Scientists at the Smithsonian Conservation Biology Institute’s Center for Species Survival (CSS) are working to better understand important biological events in cheetahs, specifically the onset of puberty, to help improve ex situ management for bolstering reproductive success and future conservation efforts. Wildlife conservationists have studied cheetahs for more than 30 years. Despite the growing library of information about the species on topics ranging from health, disease and reproduction, scientists still lack important biological data, such as when these animals go through puberty.
Puberty is important to understand in cheetahs because it helps improve management of this species in conservation facilities. Physiological data on hormonal onset of puberty will help scientists better understand how to manage litters as they grow older and determine when these animals are ready to start participating in our vital cheetah conservation breeding program.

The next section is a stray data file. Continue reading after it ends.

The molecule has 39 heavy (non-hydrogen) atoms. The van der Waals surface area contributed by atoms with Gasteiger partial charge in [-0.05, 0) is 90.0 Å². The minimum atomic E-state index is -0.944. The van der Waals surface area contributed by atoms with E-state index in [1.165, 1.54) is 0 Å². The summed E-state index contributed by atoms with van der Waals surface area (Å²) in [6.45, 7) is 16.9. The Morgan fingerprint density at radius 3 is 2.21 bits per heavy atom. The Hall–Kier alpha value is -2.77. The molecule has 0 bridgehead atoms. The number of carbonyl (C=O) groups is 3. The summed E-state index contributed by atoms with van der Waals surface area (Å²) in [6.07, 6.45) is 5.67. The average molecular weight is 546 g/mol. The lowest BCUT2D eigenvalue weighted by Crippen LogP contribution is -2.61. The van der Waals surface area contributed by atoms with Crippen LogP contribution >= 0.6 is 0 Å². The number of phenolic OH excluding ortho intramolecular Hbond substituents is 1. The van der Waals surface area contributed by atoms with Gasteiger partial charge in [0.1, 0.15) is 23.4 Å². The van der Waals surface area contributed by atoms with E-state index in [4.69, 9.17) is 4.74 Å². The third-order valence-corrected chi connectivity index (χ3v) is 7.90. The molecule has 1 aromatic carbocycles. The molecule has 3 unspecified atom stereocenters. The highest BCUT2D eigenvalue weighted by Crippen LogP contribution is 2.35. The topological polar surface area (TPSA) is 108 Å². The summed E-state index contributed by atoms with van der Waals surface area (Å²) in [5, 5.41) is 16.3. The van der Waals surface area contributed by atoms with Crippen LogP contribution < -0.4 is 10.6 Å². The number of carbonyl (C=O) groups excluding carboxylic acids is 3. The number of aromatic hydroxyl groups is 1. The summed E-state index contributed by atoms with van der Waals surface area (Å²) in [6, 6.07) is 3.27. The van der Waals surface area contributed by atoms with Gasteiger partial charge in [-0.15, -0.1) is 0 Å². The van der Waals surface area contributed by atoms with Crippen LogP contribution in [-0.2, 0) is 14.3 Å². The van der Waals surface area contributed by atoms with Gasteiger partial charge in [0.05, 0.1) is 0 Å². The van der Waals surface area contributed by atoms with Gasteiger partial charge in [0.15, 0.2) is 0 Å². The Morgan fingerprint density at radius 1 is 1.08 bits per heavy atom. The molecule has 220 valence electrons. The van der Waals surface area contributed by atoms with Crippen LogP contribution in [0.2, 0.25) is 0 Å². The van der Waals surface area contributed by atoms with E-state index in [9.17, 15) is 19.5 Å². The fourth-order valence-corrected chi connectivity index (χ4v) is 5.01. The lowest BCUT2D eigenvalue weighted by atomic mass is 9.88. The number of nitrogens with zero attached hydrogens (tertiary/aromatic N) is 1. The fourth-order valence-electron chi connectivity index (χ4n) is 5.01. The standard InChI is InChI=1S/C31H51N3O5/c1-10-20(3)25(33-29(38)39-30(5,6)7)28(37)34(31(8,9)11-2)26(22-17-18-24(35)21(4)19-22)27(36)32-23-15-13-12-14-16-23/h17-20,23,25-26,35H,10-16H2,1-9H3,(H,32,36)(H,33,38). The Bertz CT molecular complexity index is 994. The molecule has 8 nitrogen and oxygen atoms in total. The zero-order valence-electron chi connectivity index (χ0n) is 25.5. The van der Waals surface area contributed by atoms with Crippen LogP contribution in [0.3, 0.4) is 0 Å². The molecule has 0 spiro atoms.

In one study, CSS scientists, led by Adrienne Crosier, tracked significant changes in sex hormone production as well as changes in body mass over time in more than 20 young cheetahs. The project focused on when males and females begin puberty by studying sex hormones (estrogen in the females and testosterone in the males). By tracking hormones that are excreted in feces, the team was able to create profiles of these animals as they aged from 3 months to 3 years old. The team also measured body weights, as this has been associated with pubertal onset in many other species as well.
The resulting data showed that males appear to begin puberty earlier than females. Male cheetahs in this study began puberty between 18 and 24 months old, while female cheetahs were pubertal between 24 and 30 months of age. Interestingly, both males and females reached adult body weight by 21 months of age.
Collaborators and Partners
Scott C. Whisnant
Department of Animal Science, North Carolina State University
Little Rock Zoo
White Oak Conservation Center
National Zoological Park